Klimt's Painting of Sonja Knips

By Belvedere

Belvedere, Wien

Sonja Knips (1897/1898) by Gustav KlimtBelvedere

Sonja Knips (1873–1959) was born Freifrau Potier des Echelles and was one of the few people from nobility Klimt portrayed.

Gustav Klimt with his cat in front of his studio in the Josefstädter Straße 21 in Vienna (1911) by Moriz NährBelvedere

In 1896, she married industrialist Anton Knips. She most likely had an affair with Klimt before her marriage.

Sonja Knips (1897/1898) by Gustav KlimtBelvedere

The portrait of Sonja Knips is Klimt's first masterpiece in the new Art Nouveau style. It was first presented to the public at the 2nd Exhibition of the Vienna Secession in November/December 1898.

The most novel aspect of this piece is the soft, delicate application of paint which blurs the contours slightly, similar to a pastel painting. This gives the picture a mysterious and almost reverie-like quality.

Harmony in Grey and Peach Colour (1872 - 1874) by James Abbott McNeill WhistlerHarvard Art Museums

Comparable portraits include, for example, those of American-born and London-based painter James Abbott McNeill Whistler.

Sonja Knips (1897/1898) by Gustav KlimtBelvedere

Another novel aspect is the square picture format which brings balance and calmness to the portrait's composition.

Klimt shows Sonja Knips sitting in an armchair, her upper body bent slightly forward.

Her left hand is propped up on the armrest, as if she is about to stand up.

Sonja Knips looks directly into the eyes of the viewer. Her gaze is particularly emphasized by fine highlights in her eyes and has a mysterious aura.

Klimt put a lot of care and attention into reproducing the magnificent silk dress of the model with finely juxtaposed brushstrokes.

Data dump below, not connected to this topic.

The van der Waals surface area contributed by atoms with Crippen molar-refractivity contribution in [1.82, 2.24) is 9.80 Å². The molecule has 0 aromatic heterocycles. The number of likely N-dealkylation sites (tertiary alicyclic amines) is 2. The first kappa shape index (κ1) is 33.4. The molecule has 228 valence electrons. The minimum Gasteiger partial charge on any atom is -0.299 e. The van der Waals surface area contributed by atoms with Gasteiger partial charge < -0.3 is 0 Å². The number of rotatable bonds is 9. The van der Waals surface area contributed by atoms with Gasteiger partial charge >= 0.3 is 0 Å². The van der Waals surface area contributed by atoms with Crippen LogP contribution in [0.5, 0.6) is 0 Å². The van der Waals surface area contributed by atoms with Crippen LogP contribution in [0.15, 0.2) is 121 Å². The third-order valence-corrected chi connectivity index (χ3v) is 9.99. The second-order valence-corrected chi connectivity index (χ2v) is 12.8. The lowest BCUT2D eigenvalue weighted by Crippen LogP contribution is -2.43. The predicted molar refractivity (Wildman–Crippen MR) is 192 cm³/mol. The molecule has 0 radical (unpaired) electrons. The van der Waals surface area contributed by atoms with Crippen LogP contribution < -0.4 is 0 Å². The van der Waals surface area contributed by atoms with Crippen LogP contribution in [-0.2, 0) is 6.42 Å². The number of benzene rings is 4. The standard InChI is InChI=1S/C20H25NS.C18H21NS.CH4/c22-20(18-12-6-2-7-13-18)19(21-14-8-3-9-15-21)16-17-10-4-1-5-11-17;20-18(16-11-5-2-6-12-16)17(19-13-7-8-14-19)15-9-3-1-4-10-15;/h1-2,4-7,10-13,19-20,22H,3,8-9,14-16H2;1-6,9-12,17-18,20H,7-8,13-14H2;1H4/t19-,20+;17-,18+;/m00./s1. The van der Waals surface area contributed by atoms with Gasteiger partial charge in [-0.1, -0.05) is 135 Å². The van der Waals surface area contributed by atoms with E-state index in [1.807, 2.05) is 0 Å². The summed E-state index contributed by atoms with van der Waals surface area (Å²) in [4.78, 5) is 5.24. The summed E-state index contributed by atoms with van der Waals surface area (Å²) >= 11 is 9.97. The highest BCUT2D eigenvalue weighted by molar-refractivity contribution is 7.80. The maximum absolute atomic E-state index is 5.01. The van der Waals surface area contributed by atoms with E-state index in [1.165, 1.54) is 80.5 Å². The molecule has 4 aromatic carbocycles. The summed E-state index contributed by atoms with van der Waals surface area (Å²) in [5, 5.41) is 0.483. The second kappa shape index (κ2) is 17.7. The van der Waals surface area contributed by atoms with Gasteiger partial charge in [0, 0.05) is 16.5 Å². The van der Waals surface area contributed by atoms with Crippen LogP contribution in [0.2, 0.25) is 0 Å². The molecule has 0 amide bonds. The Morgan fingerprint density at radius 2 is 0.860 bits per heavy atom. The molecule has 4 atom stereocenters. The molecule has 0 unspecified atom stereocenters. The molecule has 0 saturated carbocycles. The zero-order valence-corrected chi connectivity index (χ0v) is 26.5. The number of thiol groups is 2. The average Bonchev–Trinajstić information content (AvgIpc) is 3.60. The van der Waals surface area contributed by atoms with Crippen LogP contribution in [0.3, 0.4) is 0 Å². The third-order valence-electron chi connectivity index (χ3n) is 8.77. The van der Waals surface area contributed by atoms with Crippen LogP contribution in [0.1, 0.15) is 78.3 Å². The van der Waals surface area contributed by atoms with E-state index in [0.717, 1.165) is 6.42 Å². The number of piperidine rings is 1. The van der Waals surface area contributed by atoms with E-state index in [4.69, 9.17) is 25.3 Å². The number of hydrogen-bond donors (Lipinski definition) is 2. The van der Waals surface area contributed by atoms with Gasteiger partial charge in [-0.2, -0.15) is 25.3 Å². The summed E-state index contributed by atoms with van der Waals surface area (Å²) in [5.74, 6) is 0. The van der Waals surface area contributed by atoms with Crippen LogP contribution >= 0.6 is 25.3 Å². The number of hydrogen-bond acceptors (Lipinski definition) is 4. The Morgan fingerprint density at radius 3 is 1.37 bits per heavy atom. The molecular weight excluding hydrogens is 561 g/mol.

In 1898, art writer Ludwig Hevesi especially admired the following about this painting: "the trickling pink of the seated young lady, his first portrait in this intentional newfangled manner."

Above the head of Sonja Knips is a magnificent bouquet of lilies reaching the top edge of the painting. Klimt painted these with great care. With the exception of these flowers, the entire portrait background is kept dark and not characterized further.

Sonja Knips holds a small book bound in red leather in her right hand. It is a sketchbook with drawings by Gustav Klimt.

Red Sketchbook Cover (1897/1903) by Gustav KlimtBelvedere

The master artist had just been using the sketchbook and may have given it to her a few years later.

Josef HoffmannAustrian National Library

In 1901, Sonja Knips had her Viennese apartment renovated in a modern style by Josef Hoffmann. Hoffmann also built the new Villa Knips in the Döbling district in Vienna in 1926, where Klimt's portraits hung prominently in the parlor room.

Adam and Eve (1916/1917) by Gustav KlimtBelvedere

The young lady acquired other works by Klimt, including the painting "Adam and Eve" which is also part of the Belvedere collection today.

Gustav Klimt's painting "Medicine" (nach 1901) by Moriz NährAustrian National Library

Sonja Knips was also among those who were particularly concerned about Klimt's legacy after his death in 1918. She supported the Austrian Gallery in acquiring the faculty painting "Medicine" by Gustav Klimt in 1919, for example.

Sonja Knips (1897/1898) by Gustav KlimtBelvedere

Credits: Story

Text: Österreichische Galerie Belvedere / Franz Smola

© Österreichische Galerie Belvedere


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